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The Budgetary Implications of Marijuana Legalization in Massachusetts
Jeffrey A. Miron
This report was prepared in response to a request from Change the Climate. Dan Egan provided excellent research assistance.
Government prohibition of marijuana is the subject of ongoing debate. Advocates of this policy believe prohibition reduces marijuana trafficking and use, thereby discouraging crime, improving productivity and increasing health. Critics of this policy believe prohibition has only modest effects on trafficking and use while contributing to many problems often attributed to marijuana itself.
One issue in this debate
is the effect of marijuana prohibition on government budgets. Prohibition entails
direct enforcement costs, and prohibition prevents taxation of marijuana production
and sale. If marijuana were legal, enforcement costs would be zero and governments
could levy taxes on the production and sale of marijuana. Thus, government expenditure
would decline and tax revenue would increase. A key question is the magnitude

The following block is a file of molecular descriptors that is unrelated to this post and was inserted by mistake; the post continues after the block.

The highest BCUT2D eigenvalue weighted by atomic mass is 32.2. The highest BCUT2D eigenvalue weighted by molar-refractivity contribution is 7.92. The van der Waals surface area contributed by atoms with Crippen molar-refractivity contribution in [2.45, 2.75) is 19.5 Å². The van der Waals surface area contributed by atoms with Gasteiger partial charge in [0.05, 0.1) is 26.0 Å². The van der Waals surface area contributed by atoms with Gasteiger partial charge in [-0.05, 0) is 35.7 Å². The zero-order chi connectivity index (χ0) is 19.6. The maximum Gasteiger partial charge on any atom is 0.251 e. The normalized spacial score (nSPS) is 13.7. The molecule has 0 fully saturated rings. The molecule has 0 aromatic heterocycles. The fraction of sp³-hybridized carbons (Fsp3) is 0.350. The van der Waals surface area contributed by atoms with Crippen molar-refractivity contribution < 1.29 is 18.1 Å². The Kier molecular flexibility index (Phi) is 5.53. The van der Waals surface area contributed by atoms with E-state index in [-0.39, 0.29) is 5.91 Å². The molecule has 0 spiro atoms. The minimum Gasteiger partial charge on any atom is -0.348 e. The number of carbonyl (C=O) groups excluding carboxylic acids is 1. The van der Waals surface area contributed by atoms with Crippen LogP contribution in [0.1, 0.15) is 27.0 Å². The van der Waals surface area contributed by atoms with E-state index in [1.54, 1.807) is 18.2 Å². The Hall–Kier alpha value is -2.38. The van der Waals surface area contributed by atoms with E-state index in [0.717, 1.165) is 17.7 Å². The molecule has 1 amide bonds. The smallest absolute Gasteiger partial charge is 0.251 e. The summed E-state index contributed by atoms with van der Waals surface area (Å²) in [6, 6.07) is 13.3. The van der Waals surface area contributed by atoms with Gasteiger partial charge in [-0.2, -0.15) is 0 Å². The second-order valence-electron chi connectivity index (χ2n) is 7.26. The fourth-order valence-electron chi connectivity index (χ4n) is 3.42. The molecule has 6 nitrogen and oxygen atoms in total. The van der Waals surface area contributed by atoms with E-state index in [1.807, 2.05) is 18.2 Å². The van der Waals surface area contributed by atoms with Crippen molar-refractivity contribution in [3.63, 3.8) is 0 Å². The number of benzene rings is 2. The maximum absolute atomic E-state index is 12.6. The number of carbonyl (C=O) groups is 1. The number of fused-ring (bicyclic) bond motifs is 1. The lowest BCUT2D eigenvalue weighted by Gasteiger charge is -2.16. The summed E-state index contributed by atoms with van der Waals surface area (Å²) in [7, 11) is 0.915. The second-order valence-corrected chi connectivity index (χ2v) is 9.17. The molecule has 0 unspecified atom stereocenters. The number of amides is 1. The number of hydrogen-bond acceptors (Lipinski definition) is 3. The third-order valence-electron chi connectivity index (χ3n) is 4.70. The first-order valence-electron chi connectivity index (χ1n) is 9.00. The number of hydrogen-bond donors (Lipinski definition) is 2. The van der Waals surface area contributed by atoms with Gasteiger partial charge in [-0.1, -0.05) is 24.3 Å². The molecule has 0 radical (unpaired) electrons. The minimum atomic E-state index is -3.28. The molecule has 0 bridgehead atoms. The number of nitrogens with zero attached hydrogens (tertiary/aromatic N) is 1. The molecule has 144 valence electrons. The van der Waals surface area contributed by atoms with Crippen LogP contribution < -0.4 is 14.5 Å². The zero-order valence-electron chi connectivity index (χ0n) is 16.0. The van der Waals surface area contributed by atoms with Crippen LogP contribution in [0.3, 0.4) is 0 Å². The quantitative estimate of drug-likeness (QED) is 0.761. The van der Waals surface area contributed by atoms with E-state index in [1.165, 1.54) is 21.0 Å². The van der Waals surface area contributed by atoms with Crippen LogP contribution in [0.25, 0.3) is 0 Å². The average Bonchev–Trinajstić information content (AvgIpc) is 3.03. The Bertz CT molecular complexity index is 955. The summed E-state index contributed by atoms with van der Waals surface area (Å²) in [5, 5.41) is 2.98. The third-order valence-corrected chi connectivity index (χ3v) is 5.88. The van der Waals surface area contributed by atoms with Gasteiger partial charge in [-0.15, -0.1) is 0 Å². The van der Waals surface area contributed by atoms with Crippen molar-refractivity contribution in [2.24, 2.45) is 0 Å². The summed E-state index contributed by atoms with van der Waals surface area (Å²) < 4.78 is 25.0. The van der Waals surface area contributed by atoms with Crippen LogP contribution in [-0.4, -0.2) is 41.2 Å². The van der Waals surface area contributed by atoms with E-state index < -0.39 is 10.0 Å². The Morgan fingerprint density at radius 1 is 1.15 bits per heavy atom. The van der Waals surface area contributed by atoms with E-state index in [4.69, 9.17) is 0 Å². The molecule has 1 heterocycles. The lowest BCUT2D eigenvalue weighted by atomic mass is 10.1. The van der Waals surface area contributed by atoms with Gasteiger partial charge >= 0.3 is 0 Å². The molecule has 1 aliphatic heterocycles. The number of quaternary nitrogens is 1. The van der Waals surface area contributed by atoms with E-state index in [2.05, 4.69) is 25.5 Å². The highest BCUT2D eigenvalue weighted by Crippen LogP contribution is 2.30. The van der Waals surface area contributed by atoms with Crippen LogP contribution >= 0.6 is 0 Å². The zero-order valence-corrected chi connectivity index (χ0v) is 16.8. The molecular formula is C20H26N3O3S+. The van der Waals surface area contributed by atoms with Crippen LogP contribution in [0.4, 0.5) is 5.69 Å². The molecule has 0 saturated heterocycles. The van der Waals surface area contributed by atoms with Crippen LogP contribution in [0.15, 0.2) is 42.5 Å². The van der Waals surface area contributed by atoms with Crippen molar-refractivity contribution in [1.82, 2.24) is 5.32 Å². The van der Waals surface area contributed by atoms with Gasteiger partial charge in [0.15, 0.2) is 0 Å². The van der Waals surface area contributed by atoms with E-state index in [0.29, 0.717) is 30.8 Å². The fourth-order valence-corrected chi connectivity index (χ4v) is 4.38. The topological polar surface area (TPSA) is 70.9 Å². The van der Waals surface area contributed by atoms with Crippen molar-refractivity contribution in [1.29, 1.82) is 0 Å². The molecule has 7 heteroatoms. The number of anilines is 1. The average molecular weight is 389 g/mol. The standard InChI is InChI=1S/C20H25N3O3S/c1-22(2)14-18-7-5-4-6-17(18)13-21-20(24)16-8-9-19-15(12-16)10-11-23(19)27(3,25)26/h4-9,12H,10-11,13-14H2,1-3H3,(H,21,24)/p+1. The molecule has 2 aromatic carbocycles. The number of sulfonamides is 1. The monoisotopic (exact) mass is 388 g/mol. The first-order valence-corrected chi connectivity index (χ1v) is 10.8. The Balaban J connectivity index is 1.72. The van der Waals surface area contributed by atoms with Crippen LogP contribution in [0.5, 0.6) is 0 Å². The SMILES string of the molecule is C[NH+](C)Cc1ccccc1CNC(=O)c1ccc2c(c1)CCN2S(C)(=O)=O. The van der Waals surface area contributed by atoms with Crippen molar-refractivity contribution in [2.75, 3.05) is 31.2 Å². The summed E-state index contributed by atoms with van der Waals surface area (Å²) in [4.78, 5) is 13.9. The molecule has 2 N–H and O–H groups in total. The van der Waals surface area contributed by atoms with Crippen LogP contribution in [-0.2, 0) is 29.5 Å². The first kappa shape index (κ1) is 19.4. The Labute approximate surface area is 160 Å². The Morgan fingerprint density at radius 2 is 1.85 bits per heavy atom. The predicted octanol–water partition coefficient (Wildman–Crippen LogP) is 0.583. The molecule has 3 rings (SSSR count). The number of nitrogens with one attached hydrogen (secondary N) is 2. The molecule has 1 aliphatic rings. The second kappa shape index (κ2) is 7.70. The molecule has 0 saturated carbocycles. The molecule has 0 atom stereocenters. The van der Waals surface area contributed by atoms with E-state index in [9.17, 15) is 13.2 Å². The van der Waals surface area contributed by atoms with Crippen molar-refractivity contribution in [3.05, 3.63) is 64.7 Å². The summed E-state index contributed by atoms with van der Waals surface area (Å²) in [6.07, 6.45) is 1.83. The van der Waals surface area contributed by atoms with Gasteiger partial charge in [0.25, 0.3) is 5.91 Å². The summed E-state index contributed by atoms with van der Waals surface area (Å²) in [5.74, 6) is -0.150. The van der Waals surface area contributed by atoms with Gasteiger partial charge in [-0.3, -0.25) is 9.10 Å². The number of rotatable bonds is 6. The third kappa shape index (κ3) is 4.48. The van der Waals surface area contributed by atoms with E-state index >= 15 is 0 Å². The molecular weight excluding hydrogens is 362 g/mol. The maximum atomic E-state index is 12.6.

of these budgetary impacts.
The policy change analyzed here is more substantial than marijuana decriminalization, under which governments repeal criminal penalties against possession but retain them against trafficking. The budgetary implications of legalization exceed those of decriminalization for three reasons. First, legalization eliminates arrests for trafficking in addition to eliminating arrests for possession. Second, legalization saves prosecutorial, judicial, and incarceration expenses; these are minimal in the case of decriminalization. Third, legalization allows taxation of the marijuana trade, assuming federal policy accommodates this goal.
This report concludes
that legalization of marijuana in Massachusetts would produce an annual savings
in state and local expenditure of about $120.6 million while generating tax
revenue of at least $16.9 million. These estimates necessarily rely on assumptions
in cases where appropriate data are not available. But in most instances these
assumptions bias the estimated effects downward, so the actual costs savings
and revenue gains are plausibly higher than suggested here.
The remainder of the report is organized as follows. Section II addresses the expenditure savings that would occur in Massachusetts as the result of marijuana legalization. Section III analyses the tax revenues that Massachusetts would collect if it legalized marijuana and taxed marijuana similarly to other goods. Section IV concludes.
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